By Rory Lidstone
, TMCnet Contributing Writer
This year is nearing its end so, like any self-respecting tech news site, we’re going to be taking a look at what 2014 has in store for us. In particular, let’s talk about how the enterprise mobility space is set to change in the year ahead.
As usual, industry experts expect “big changes” for the space but in some ways, the current situation will stay largely the same. For example, Apple (News - Alert) and Samsung, which control the majority of smartphone profits currently, will continue to do well in the enterprise space, thanks largely to the growing acceptance of BYOD initiatives.
As it stands, Apple is generally regarded as being the better choice for enterprise use but Samsung (News - Alert) still owns a larger share of the market. That said, Samsung has been working hard to be more appealing to enterprise users by, for example, opening up its programming interfaces to enterprise mobility management (EMM) vendors. As is generally the case when two major players are competing for a market, though, the customers will benefit.
Meanwhile, as the two major players in the enterprise mobility space duke it out, the industry’s fallen star, BlackBerry (News - Alert), may be able to reassert itself to some degree. It’s clear that its mobile devices won’t see a resurgence in 2014, but BlackBerry is entering the New Year with a greater focus on its systems and services, like its new cloud-based EMM solution, which seems to be the smart call.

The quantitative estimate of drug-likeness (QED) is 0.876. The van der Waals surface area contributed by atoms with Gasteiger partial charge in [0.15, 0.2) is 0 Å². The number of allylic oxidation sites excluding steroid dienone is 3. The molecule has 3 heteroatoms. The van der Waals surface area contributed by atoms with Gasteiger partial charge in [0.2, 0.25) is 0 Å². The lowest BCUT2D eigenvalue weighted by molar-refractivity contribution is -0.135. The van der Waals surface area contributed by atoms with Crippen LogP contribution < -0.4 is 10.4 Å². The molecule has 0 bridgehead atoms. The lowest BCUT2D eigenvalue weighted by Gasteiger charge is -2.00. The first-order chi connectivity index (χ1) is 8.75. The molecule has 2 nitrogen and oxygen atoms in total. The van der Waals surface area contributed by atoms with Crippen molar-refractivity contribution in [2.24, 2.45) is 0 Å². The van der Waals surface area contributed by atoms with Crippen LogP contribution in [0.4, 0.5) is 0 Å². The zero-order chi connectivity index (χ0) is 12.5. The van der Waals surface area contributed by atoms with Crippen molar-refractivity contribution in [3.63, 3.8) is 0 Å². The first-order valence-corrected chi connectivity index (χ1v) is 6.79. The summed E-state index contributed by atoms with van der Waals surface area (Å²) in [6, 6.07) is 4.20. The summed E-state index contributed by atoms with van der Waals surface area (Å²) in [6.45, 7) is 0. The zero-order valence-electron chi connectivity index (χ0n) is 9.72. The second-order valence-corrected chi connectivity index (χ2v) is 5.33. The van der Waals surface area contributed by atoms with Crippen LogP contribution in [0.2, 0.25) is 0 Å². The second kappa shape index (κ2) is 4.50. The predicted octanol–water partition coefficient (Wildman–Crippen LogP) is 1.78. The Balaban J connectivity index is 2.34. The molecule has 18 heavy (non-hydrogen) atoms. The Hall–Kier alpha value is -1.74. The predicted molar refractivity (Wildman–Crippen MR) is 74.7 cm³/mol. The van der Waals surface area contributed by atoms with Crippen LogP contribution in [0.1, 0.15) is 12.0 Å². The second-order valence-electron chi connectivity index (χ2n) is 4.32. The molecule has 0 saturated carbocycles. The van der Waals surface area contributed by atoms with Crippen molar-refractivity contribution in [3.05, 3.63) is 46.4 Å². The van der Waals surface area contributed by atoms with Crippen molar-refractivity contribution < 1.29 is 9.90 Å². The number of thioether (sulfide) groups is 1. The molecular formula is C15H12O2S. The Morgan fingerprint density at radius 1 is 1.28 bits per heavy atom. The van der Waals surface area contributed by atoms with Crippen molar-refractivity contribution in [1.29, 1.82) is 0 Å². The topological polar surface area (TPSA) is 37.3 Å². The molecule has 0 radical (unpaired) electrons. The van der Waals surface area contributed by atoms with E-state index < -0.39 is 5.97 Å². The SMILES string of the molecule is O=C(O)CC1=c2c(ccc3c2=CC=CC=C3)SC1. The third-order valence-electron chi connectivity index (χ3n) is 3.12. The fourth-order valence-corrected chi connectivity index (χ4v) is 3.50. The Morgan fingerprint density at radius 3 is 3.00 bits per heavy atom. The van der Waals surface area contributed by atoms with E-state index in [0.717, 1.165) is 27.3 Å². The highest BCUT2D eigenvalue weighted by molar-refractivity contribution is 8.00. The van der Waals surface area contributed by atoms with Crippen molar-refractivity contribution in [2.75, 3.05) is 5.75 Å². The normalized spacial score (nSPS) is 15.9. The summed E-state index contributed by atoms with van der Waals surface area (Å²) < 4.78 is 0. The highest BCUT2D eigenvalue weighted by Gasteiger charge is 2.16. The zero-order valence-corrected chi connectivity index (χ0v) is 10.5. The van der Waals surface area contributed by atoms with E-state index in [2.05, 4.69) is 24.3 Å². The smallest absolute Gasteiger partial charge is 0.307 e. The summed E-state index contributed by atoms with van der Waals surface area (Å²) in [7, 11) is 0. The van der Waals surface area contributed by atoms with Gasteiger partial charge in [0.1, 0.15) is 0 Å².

And yet it’s hard to say whether the Canadian company will truly be successful in the year ahead. However, analysts suggest that if BlackBerry can take a truly device-agnostic approach it should, at least, make it through another year.
As for tablets, enterprise interest in the devices has apparently cooled, with the initial excitement surrounding them having worn off. That’s not to say enterprises won’t be buying tablets in 2014; they just won’t be buying that many.
On the flipside, wearable devices aren’t expected to see much enterprise adoption in 2014 simply because they’ve yet to generate much excitement in the industry. The problem, of course, is finding practical applications for wearable tech — a problem that obviously hasn’t been solved yet. Maybe 2014 will be the year an invaluable wearable device will land, though. We’ll just have to wait and see.